Sowing the right seeds


For the first time since I began growing my own, I’ve kept the promise to myself to have patience when sowing the first seeds.

It’s difficult, isn’t it? We spend so much of the winter longing to get our hands in the soil, planting those tiny seeds of hope. I’ve always found it hard to hold back as we move into the New Year and for years I’ve slipped a few seeds into compost and relieved the pent-up excitement to get growing.

However, it can be a rocky path to take. There are many things that may ruin the sowing party. The light levels are not long enough during the day and the temperature is still low. Ultimately, my seeds fail to germinate or grow weak and leggy and those that survive are comfortably caught up by the later sowings I make.

Don’t hold rigidly to what the backs of the seed packets say. The seed merchants try to cover the wide range of sowing and harvest times for the entire UK. As much as the impatience is eating you up inside, it’s valuable to use your own local knowledge and common sense and choose the most appropriate time to sow for your own particular situation. This in part comes from experience.

Charles Dowding has become a huge influence on me since reading his books over the winter. I’ve moved to a no-dig approach on the allotment and I have also decided to make use of his 35 years of growing experience and utilise his suggested sowing times for individual crops.

Earlier this week, I bought a new plastic greenhouse for the garden from Wilko. I’ve had a smaller one for a number of years and it’s held up very well. It’s been a valuable resource to start off seedlings. The upgraded model is slightly bigger and will comfortably allow me to start more seeds off and the advantage is it’s close to the house, which enables me to tend to their needs very easily throughout the week.

I’m sowing a week or two later than planned. Charles’ sowing season begins on 14th Feb. It’s around this date the UK begins to receive over 10 hours of sunlight – a key component in plant growth. The important factor is sowing crops suitable for early sowing undercover.

On an overcast day, into modules, I sowed Ailsa Craig onion, Boltardy Beetroot, Blauwschokker Peas and Kelvedon Wonder peas. There are a few more vegetables I hope to sow throughout the month of March.


It’s been a busy couple of weeks for me and it’s taken me away from the blog and the allotment. However, I’m very pleased to be back sowing, growing and talking about it. As well as getting some crops sown and on their way, I have managed to keep up my reading and plans for the allotment garden. There are three topics that have taken my interest and I will write articles on them in the coming weeks and months.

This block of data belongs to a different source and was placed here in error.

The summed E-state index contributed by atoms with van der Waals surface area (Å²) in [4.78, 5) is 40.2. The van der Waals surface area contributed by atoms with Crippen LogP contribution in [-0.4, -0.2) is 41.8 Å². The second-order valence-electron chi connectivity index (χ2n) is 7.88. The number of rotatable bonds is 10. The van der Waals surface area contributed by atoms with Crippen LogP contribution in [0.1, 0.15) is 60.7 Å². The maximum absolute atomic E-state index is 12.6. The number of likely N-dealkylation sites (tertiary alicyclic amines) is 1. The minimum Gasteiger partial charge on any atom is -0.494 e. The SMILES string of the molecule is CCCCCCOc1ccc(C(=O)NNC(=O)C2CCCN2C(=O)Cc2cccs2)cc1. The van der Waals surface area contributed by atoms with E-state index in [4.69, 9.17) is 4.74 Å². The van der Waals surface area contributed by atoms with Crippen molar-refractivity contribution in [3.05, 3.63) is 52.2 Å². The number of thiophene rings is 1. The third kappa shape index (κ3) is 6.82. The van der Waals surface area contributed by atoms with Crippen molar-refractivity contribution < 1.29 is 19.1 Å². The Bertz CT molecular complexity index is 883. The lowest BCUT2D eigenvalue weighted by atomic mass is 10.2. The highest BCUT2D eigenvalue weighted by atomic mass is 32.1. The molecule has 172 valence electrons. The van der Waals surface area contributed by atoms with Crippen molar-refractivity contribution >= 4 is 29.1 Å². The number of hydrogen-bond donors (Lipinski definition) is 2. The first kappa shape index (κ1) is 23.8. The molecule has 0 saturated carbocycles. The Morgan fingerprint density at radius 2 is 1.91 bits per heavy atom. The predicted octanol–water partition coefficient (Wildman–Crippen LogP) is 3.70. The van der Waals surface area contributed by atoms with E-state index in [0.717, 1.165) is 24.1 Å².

Firstly, no-dig. As I explore this further, there is much more to think about and discuss. Secondly growing for winter harvests and covering the ‘hungry gap’ period between April and June. I would like to have an allotment that provides fresh produce for the entire year. Thirdly, this might sound a little strange considering the size of the plot I have available to grow in, but square foot gardening principles have taken my interest and I’d like to explore these on the plot.

I’m slowly creating an overall strategy in my head of how these topics can come together to form a model for effective, efficient and productive allotment gardening. As this becomes clearer, I will certainly be articulating my thoughts on the blog.

There is more than seeds to enjoy if you are passionate about your garden or allotment. I recently bought this wonderful handmade sign from Darren Lakin.

Allotment sign

Darren is a hugely talented creator of beautiful garden products – he’s very clever. If you haven’t already, check out Darren’s work on Twitter or Instagram.

Over to you. How’s your allotment and kitchen gardens coming along as we move into spring? What have you sown and how are your plans for the year coming together? Let me know in the comments below.

10 thoughts on “Sowing the right seeds

  1. I’m still experimenting and figuring out the climate to get the right timings for starting seeds. I started tomatoes and chili peppers at the beginning of the year and are starting sweet potatoes, kale, peas, beetroot, chard, salads, herbs and flowers.

    I had one fellow gardener tell me his tomatoes and squashes are already in the ground whilst another told me to not plant out until the snow is gone from the mountains because late snow is not uncommon.

    I’ll only find out trying it for myself!

    Liked by 1 person

  2. Seems to me the weather varies so much from one season to another that what works well one year may fail completely another. I’ve sown small quantities of a few things intending to sow more later. If they work, I extend my season, if they don’t it’s no big deal.
    At least raising plants in cells or pots you can hold back on planting out until conditions are fair. I direct sow very little.